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Memory > Spatial Memory


Screenshot of HappyNeuron Pro exercise Chunking

Please note that you can only play the exercise once on this page. See the free trial section below for full access!

Memory > Spatial Memory


In this exercise, the user must focus on a configuration of objects on a grid within a time restraints. After the time is up, the user must then place the objects onto a blank grid exactly as they were displaced previously.

Brain Areas Engaged 

Learn more about this exercise:

The object of this exercise is to make you conceive and use a memorization strategy. The brain houses our mind and our memories, and we rely on its information-processing capacities when we set out to learn something new. Most available evidence suggests that the functions of memory are carried out by the hippocampus and other related structures in the temporal lobe. The hippocampus and the amygdala, nearby, also form part of the limbic system, a pathway in the brain. 

This highly visual exercise targets the user’s ability to remember the objects they have seen and their location in space. We use these same skills when are we remembering where things are located, for example where a pan is located in the kitchen or where we placed our keys. Spatial memory is an essential part of everyday life.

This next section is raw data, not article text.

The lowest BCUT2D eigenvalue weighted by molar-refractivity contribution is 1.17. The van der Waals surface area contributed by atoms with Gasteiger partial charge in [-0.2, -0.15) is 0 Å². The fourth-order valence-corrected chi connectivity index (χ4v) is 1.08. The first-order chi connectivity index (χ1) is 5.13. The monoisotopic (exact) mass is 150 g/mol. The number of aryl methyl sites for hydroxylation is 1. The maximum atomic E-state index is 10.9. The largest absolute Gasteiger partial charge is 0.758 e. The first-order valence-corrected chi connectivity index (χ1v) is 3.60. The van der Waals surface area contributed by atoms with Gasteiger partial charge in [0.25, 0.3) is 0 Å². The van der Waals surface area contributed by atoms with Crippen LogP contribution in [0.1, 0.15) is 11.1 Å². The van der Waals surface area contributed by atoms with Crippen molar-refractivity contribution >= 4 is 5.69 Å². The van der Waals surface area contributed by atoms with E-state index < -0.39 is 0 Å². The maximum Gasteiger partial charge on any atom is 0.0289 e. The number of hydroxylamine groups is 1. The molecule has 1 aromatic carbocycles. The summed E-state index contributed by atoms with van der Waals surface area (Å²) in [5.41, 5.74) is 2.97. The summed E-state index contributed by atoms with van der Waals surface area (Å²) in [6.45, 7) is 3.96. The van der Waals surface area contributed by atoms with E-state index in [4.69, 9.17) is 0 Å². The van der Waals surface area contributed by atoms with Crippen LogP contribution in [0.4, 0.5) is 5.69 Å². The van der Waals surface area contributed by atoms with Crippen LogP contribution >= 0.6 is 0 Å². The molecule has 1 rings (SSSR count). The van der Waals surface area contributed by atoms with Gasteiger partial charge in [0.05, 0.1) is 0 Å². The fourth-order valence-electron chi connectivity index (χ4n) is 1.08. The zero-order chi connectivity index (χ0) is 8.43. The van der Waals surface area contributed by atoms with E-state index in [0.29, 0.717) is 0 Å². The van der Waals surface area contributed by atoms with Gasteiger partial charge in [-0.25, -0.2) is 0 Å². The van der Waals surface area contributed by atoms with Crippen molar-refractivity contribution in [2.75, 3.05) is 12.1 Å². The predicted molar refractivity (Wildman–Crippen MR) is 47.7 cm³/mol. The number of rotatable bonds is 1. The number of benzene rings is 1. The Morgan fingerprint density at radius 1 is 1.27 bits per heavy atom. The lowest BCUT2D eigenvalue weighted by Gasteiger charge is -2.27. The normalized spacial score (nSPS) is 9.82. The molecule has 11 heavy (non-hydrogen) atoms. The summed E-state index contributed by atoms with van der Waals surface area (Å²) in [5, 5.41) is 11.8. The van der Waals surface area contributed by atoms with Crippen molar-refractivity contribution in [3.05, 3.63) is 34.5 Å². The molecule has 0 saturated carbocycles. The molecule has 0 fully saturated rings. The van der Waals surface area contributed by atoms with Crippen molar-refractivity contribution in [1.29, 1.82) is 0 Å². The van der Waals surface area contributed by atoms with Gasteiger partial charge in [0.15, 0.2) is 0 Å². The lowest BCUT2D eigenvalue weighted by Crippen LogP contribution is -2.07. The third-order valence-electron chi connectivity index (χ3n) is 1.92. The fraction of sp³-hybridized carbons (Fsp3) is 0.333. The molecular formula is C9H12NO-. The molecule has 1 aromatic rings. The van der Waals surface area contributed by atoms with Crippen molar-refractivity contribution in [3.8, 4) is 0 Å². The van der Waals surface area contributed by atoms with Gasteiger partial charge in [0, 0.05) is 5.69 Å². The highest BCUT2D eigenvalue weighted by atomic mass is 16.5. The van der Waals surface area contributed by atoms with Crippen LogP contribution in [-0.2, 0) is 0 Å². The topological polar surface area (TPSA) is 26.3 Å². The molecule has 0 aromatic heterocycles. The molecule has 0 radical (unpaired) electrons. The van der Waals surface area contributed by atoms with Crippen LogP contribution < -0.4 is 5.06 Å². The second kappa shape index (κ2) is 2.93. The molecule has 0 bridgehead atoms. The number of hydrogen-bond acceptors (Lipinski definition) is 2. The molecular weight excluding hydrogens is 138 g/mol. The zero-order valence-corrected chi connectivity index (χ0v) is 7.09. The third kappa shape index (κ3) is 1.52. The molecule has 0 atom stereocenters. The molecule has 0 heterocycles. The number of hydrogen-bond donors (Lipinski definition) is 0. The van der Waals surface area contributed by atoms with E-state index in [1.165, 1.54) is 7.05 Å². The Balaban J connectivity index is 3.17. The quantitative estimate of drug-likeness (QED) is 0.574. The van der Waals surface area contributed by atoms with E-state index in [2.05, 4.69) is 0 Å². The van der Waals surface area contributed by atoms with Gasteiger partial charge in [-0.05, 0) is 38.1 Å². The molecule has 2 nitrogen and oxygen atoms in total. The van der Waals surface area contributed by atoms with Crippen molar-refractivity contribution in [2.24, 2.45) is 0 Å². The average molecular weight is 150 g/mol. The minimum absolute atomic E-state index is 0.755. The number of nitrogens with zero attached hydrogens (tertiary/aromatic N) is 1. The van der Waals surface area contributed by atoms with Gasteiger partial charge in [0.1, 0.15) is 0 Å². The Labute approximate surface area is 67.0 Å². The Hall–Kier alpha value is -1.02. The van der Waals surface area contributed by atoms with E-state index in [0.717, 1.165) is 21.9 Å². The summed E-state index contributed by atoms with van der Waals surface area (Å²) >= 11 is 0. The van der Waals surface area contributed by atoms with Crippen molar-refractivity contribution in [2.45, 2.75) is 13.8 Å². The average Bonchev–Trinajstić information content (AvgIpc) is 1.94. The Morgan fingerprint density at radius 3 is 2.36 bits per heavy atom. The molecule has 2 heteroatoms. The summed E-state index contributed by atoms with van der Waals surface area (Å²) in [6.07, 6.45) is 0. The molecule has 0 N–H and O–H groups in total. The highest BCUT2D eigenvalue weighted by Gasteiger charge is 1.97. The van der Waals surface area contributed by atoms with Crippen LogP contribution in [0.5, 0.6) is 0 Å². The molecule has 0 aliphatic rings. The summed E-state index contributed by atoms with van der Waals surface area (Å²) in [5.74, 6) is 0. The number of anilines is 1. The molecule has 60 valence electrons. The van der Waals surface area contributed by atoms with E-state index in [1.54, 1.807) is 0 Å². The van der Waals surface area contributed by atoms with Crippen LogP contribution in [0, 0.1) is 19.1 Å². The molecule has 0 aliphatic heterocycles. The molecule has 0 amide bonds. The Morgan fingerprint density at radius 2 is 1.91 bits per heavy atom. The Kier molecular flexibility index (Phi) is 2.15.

You can modify:

  • The size of the grid (3×3, 4×4, 5×5, 6×6, 7×7, or 8×8)
  • The number of pieces (5, 7, 10, 12, 15, 18, or 20),
  • The number of shapes (1, 2, or 3)
  • The number of colors (1, 2, or 3)
  • The memorization time (unlimited, 90, 60, 45, or 30 seconds)
  • The time limit (unlimited, 90, 60, 45, or 30 seconds)
  • The number of tries (1, 2, or 3)
  • The presence or not of a distraction task (yes or no).


Just one grid is presented for each series.

Over 9,400 unique exercise configurations and significant data set depth.

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For full access to our exercises, sign up for a free trial.

Other spatial memory exercises:

Objects, Where Are You?

Visual-spatial, visual attention

Points of View

Visual-spatial, visual working memory

Sleight of Hands

Executive function, visual-spatial

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